The Coppa is strewn with chopped marinated radicchio with sweet, silky, fatty slices of coppa that fairly melt in the mouth. My favorite might have been the Porcini with plump woodsy porcini mushrooms paired with slices of thin, sweet, buttery tasting ham that provided a deep depth of flavor.
Pro Tip: If you happen to pick up your Pizzone pizza between 11 a.m. to 4 p.m. Tuesday through Friday, you can also make a stop at Vina Enoteca’s mercato, its marketplace in the same building. You can either pop into it or order ahead online to purchase bottles of wine, fresh house-made pastas and sauces, and take-and-bake frozen croissants.
Standard Fare, Berkeley
When you learn that Kelsie Kerr was a long-time chef at Chez Panisse, it’s no surprise then that her Standard Fare serves up wholesome California-style food with impeccably fresh ingredients. It’s simple food, full of vitality that you can feel especially good about enjoying.
She opened the casual West Berkeley spot in 2014. Because it’s always been largely a takeaway place, it may have adjusted to the pandemic easier than most, though its hours have been shortened as a result.
Come for breakfast or lunch. Because many of the items come with a choice to pick it up hot or cold, you can easily swing by in the afternoon to pick up something that you can stash in your fridge to reheat for dinner later on that night.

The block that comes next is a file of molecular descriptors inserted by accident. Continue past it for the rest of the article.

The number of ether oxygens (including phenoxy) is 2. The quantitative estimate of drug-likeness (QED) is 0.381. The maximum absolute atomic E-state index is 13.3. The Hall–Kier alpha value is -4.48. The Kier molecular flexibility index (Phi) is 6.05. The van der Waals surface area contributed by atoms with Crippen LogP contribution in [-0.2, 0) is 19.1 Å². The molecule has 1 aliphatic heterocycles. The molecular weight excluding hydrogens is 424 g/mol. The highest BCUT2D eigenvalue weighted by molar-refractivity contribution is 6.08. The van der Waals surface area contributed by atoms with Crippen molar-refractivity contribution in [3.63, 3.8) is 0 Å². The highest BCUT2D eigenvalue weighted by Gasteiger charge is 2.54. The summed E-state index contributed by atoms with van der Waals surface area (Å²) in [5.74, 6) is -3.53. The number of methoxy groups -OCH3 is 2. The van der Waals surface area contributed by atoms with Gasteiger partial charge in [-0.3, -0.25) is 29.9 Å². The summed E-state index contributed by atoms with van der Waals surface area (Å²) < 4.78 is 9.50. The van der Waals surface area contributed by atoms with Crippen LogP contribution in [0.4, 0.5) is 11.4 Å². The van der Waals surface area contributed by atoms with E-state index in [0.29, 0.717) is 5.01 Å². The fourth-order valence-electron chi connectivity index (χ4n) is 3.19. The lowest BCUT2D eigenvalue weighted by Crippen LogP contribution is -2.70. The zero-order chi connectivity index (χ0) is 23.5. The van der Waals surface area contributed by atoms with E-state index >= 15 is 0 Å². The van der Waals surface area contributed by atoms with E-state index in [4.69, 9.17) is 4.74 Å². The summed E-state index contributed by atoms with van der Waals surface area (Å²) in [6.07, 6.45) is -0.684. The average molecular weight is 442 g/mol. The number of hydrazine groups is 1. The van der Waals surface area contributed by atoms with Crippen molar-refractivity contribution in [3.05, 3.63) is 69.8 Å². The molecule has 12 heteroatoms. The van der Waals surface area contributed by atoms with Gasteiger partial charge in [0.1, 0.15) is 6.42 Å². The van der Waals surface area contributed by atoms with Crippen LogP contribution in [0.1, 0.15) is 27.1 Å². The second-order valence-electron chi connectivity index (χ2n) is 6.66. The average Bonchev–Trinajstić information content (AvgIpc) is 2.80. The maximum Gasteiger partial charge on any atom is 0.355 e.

The menu changes every day. If you sign up for Standard Fare’s newsletter, you can peruse the menu in advance, too.
Sandwiches come on house-made focaccia that has enough structure to hold everything in but is soft and yielding enough to bite into with ease.
A recent fish sandwich that featured locally line-caught lingcod ($13.50) put any run-of-the-mill tuna sandwich to shame. The silky, flaky fish was dressed with preserved yuzu and tarragon, and layered with tomatoes, gypsy peppers, and sauteed onions. Aioli added creaminess and richness, and a vivid chrysanthemum greens added a sweet grassiness that was far more interesting than any lettuce could be.